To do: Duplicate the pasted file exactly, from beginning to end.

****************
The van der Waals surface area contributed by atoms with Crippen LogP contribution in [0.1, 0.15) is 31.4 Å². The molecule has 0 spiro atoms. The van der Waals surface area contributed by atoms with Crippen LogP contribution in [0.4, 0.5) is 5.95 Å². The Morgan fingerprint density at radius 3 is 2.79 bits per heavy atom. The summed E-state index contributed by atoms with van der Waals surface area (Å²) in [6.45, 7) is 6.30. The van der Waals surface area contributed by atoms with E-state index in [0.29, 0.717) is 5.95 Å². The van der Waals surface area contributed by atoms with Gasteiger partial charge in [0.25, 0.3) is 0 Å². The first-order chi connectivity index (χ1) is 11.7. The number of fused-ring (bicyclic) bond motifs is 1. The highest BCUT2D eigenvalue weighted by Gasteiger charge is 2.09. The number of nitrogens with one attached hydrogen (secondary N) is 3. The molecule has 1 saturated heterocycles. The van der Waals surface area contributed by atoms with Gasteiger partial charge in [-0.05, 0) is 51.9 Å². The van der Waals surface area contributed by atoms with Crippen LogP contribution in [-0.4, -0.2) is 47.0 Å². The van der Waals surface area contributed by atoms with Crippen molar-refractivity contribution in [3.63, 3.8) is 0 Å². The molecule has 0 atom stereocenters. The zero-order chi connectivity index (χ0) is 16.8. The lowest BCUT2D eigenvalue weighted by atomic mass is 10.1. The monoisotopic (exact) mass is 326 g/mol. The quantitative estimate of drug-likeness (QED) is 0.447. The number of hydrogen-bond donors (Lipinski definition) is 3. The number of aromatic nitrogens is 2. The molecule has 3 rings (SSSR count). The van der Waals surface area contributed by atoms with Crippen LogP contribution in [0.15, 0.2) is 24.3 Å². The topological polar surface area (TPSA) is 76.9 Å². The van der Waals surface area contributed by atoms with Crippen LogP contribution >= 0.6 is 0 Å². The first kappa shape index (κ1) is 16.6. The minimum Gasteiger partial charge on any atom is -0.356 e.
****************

The van der Waals surface area contributed by atoms with Crippen LogP contribution in [0.1, 0.15) is 31.4 Å². The molecule has 0 spiro atoms. The van der Waals surface area contributed by atoms with Crippen LogP contribution in [0.4, 0.5) is 5.95 Å². The Morgan fingerprint density at radius 3 is 2.79 bits per heavy atom. The summed E-state index contributed by atoms with van der Waals surface area (Å²) in [6.45, 7) is 6.30. The van der Waals surface area contributed by atoms with E-state index in [0.29, 0.717) is 5.95 Å². The van der Waals surface area contributed by atoms with Gasteiger partial charge in [0.25, 0.3) is 0 Å². The first-order chi connectivity index (χ1) is 11.7. The number of fused-ring (bicyclic) bond motifs is 1. The highest BCUT2D eigenvalue weighted by Gasteiger charge is 2.09. The number of nitrogens with one attached hydrogen (secondary N) is 3. The molecule has 1 saturated heterocycles. The van der Waals surface area contributed by atoms with Gasteiger partial charge in [-0.05, 0) is 51.9 Å². The van der Waals surface area contributed by atoms with Crippen LogP contribution in [-0.4, -0.2) is 47.0 Å². The van der Waals surface area contributed by atoms with Crippen molar-refractivity contribution in [3.63, 3.8) is 0 Å². The molecule has 0 atom stereocenters. The zero-order chi connectivity index (χ0) is 16.8. The lowest BCUT2D eigenvalue weighted by atomic mass is 10.1. The monoisotopic (exact) mass is 326 g/mol. The quantitative estimate of drug-likeness (QED) is 0.447. The number of hydrogen-bond donors (Lipinski definition) is 3. The number of aromatic nitrogens is 2. The molecule has 3 rings (SSSR count). The van der Waals surface area contributed by atoms with Crippen LogP contribution in [0.15, 0.2) is 24.3 Å². The topological polar surface area (TPSA) is 76.9 Å². The van der Waals surface area contributed by atoms with Crippen LogP contribution >= 0.6 is 0 Å². The first kappa shape index (κ1) is 16.6. The minimum Gasteiger partial charge on any atom is -0.356 e.